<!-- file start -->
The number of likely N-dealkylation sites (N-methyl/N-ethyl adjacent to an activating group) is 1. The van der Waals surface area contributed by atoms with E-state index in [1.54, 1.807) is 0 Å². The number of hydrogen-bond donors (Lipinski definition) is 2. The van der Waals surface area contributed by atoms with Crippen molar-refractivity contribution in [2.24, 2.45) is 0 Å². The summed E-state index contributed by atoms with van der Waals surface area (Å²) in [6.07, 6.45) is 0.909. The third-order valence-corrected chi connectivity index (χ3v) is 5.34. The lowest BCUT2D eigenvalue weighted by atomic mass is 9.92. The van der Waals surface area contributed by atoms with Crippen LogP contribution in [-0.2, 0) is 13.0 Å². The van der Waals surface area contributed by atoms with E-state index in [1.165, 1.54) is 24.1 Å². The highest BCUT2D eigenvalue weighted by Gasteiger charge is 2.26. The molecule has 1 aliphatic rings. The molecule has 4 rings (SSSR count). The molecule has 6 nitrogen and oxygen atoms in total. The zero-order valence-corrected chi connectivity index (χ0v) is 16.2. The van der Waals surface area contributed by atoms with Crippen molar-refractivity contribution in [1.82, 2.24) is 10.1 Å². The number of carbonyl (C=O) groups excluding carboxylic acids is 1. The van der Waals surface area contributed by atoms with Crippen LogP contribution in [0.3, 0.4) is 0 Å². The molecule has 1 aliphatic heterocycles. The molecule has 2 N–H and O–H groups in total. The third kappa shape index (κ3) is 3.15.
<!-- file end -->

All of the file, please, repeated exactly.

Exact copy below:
The number of likely N-dealkylation sites (N-methyl/N-ethyl adjacent to an activating group) is 1. The van der Waals surface area contributed by atoms with E-state index in [1.54, 1.807) is 0 Å². The number of hydrogen-bond donors (Lipinski definition) is 2. The van der Waals surface area contributed by atoms with Crippen molar-refractivity contribution in [2.24, 2.45) is 0 Å². The summed E-state index contributed by atoms with van der Waals surface area (Å²) in [6.07, 6.45) is 0.909. The third-order valence-corrected chi connectivity index (χ3v) is 5.34. The lowest BCUT2D eigenvalue weighted by atomic mass is 9.92. The van der Waals surface area contributed by atoms with Crippen LogP contribution in [-0.2, 0) is 13.0 Å². The van der Waals surface area contributed by atoms with E-state index in [1.165, 1.54) is 24.1 Å². The highest BCUT2D eigenvalue weighted by Gasteiger charge is 2.26. The molecule has 1 aliphatic rings. The molecule has 4 rings (SSSR count). The molecule has 6 nitrogen and oxygen atoms in total. The zero-order valence-corrected chi connectivity index (χ0v) is 16.2. The van der Waals surface area contributed by atoms with Crippen molar-refractivity contribution in [1.82, 2.24) is 10.1 Å². The number of carbonyl (C=O) groups excluding carboxylic acids is 1. The van der Waals surface area contributed by atoms with Crippen LogP contribution in [0.3, 0.4) is 0 Å². The molecule has 1 aliphatic heterocycles. The molecule has 2 N–H and O–H groups in total. The third kappa shape index (κ3) is 3.15.